One of the most famous sites in Cuenca, a city known for its historic center and colonial buildings, is not very old at all. While construction of the New Cathedral began in the 1880s, completion took almost 100 years. The church was consecrated in 1967, a little less than 50 years ago. Some still consider the building unfinished as the original plans included two very taller towers on the facade which were never built because of a calculation error and the foundation of the church was not strong enough to support the planned height.
The Cathedral is a monument to European artistry. The style of architecture is predominately Romanesque Revival, harking back to the architect’s place of birth, the Alsace. The domes are covered in blue and white glazed tile that was made in Czechoslovakia. While some of the marble comes from local Ecuadorian sources, the rose colored stones found in the floor were imported from Italy. The stained glass windows were created by a Spanish artist and made with antique glass that came from France. The carved canopy that sits over the altar is similar to one found in St. Peter’s Basilica at the Vatican.
The ties to Europe echo throughout the Cathedral. In fact, they echo throughout Cuenca, which is considered one of the more European-style cities in Ecuador.
I’m not sure which I enjoyed more, the people watching outside the Cathedral or the art stroll inside. Cuenca is a bustling city on most weekdays and the church is a quiet escape for many Cuencanos. There will always be people at prayer while the church doors are open yet children can be found playing soccer on the steps immediately outside.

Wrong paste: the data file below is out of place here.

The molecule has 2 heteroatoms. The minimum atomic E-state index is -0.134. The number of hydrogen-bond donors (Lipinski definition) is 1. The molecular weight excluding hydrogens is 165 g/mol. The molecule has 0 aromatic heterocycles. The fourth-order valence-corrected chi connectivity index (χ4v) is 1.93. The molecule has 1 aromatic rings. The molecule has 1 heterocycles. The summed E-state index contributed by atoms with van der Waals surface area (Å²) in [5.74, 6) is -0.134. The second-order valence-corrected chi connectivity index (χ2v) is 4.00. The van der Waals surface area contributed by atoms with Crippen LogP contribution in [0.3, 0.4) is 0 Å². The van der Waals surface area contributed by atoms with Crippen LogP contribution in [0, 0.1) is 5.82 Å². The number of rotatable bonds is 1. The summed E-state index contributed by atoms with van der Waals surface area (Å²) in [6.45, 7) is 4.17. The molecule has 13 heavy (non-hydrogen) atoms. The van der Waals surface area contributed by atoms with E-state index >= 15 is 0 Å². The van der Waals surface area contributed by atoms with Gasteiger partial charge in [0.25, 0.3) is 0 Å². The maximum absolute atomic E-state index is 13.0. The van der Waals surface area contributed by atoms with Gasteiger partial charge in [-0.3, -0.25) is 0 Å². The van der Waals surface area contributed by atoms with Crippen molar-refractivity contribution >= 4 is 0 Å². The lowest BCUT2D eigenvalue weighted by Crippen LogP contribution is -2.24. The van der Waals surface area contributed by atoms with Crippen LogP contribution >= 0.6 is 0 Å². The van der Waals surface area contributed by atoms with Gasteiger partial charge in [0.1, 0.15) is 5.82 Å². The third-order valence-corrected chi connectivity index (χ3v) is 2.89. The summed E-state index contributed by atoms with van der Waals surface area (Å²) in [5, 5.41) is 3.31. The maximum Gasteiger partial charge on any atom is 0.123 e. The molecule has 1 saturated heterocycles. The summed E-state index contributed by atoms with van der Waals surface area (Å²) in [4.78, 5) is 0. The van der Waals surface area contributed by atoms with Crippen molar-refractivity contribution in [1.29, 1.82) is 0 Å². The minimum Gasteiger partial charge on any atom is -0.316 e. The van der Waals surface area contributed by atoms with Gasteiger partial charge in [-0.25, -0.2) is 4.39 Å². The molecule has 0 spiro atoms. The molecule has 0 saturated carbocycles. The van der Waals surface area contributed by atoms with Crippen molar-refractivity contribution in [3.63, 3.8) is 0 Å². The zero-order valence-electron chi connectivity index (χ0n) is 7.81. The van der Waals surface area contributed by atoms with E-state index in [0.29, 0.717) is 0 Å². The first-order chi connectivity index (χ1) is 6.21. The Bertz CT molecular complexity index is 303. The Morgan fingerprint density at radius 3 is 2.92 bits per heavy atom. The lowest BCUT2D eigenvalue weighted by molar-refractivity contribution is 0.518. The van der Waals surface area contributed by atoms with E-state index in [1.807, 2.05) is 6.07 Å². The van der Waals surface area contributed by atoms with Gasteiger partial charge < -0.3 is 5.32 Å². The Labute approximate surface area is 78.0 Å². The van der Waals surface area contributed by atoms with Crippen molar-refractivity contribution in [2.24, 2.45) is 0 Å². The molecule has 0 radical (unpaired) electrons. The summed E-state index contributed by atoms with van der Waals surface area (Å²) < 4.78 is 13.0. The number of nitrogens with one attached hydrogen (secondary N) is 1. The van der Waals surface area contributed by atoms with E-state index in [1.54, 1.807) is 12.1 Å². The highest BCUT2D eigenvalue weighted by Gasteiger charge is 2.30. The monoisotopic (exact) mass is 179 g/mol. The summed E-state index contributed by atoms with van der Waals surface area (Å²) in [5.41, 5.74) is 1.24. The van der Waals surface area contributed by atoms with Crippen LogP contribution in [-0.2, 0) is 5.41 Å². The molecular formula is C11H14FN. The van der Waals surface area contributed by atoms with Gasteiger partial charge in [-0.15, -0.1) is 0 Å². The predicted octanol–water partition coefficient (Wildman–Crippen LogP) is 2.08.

Tickets can be purchased to visit the crypt and the domes. The latter requires a climb of about 150 stairs so arrive in comfortable shoes! On our last visit, the entrance fee was only a couple of dollars. Unfortunately, the church does not have an easily found website with entrance times, holidays, or a fee schedule. Our recommendation is to show up in the morning, around 9 am, and ask at the ticket booth for exact hours. Remember that Cuenca is an extremely Catholic city and that the church is first and foremost a place of worship and that tourists are discouraged from visiting during Mass unless they are participating in the service.
The New Cathedral
Information For Your Trip
Visiting the New Cathedral can be combined with a walking tour of Cuenca. The city is amazingly pedestrian friendly.